Concern after several cancer diagnoses among staff
By Jeff Simms
The Beacon City School District is conducting environmental tests at Sargent Elementary School, where a number of staff members have recently been diagnosed with cancer.
On Wednesday, Feb. 10, school officials sent a letter home — the second in several weeks — to parents and guardians of Sargent students updating them on the situation. Signed by interim Superintendent Ann Marie Quartironi, the letter said that the school system contacted the New York Department of Health (DOH) in December. Although DOH officials did not believe the number of diagnoses was unusual, the school district opted to begin testing water samples from the school last week.
Quartironi’s letter did not specify which agency conducted the water tests. They are being conducted by Smith Environmental Laboratory of Hyde Park. The results of those tests have not come back yet, Quartironi’s letter said.
In addition, according to the letter, a representative from the state Department of Labor came to Sargent to investigate a complaint received by the department. That agency has performed air quality tests and is seeking the results of the water testing when they’re available.
The five-paragraph letter concluded: “We want all parents, guardians, and staff to know that we are cooperating with all of the agencies involved and we will perform all tests needed for them to reach a conclusion. The health and safety of our students and our staff is our most important concern.”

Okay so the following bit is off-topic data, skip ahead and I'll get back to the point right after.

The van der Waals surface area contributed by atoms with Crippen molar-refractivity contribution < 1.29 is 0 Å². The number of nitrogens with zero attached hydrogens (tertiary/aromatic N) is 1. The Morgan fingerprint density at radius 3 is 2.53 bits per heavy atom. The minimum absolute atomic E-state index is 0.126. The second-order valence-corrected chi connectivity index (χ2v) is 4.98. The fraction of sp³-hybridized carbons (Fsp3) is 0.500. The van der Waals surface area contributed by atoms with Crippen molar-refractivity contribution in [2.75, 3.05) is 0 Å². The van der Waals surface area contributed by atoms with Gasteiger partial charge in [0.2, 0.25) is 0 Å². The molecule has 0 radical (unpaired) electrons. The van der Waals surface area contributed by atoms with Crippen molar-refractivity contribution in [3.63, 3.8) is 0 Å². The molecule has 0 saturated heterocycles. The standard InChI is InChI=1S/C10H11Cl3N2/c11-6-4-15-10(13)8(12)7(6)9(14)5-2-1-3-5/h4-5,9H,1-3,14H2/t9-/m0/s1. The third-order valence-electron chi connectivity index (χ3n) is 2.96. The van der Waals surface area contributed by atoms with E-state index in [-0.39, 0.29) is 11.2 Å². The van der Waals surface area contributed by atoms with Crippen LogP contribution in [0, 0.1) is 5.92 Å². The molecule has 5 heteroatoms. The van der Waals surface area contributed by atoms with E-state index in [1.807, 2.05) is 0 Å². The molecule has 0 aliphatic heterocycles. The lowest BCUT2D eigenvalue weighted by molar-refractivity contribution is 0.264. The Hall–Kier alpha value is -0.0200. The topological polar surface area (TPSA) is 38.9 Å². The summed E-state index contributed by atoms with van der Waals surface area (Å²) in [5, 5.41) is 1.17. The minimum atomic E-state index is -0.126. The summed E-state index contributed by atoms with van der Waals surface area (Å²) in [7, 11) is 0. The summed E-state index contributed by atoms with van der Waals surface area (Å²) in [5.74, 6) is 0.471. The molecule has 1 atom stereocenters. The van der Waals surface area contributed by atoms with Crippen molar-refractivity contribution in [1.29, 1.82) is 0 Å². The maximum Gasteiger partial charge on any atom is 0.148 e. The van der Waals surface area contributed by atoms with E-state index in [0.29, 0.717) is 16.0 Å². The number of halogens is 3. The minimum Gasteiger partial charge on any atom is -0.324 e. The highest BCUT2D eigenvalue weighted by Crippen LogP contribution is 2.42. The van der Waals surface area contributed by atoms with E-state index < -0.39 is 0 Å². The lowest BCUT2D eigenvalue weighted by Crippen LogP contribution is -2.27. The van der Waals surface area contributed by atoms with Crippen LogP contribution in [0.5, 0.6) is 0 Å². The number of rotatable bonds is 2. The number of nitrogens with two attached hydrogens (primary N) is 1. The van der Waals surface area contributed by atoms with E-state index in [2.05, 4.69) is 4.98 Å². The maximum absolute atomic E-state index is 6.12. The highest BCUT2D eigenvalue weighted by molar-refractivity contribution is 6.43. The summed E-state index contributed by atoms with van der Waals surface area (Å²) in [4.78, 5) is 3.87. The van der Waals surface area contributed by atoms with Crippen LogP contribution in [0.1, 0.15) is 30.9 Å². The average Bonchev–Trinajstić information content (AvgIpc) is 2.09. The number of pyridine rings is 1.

Quartironi recapped the same news on Monday, Feb. 8, at the most recent Board of Education meeting.
The school system has not released any further information, such as the number of staff members diagnosed at Sargent, or the type(s) of cancer involved.
Sargent is one of four elementary schools in the Beacon City District and has 356 students, according to the state Department of Education.
Beacon resident Lori Merhige, who has one child at Sargent, said Wednesday she believes Quartironi is doing the best she can to keep the public informed in a uniquely challenging situation.
“I realize it’s really difficult for them,” Merhige said. “I think the district is trying to communicate as much as it can within its limitations because they can’t disclose personal information about employees.”
Alison Spodek does not have children at Sargent, but as a Vassar College assistant professor of chemistry (with a specialty in environmental chemistry), the Beacon resident offered another perspective, noting that “just because we see a number of cases doesn’t mean they’re necessarily caused by a common threat. Cancer is pretty common, unfortunately, and you expect to see some average number of cases in a community over a particular time period.”
An “average” number of cancer diagnoses — or anything else — is ultimately just a number, she said, and not necessarily indicative of any underlying cause. “An average is obtained by some communities having fewer than the average and some having more, for no particular reason,” Spodek said. “There can be a pretty wide range in the number of cases that would be considered ‘normal,’ without any particular environmental cause.
“This isn’t to say that this situation should be ignored,” she said. “It’s always worth looking into any situation where people are ill, but a number of cases is not, on its own, a reason for panic.”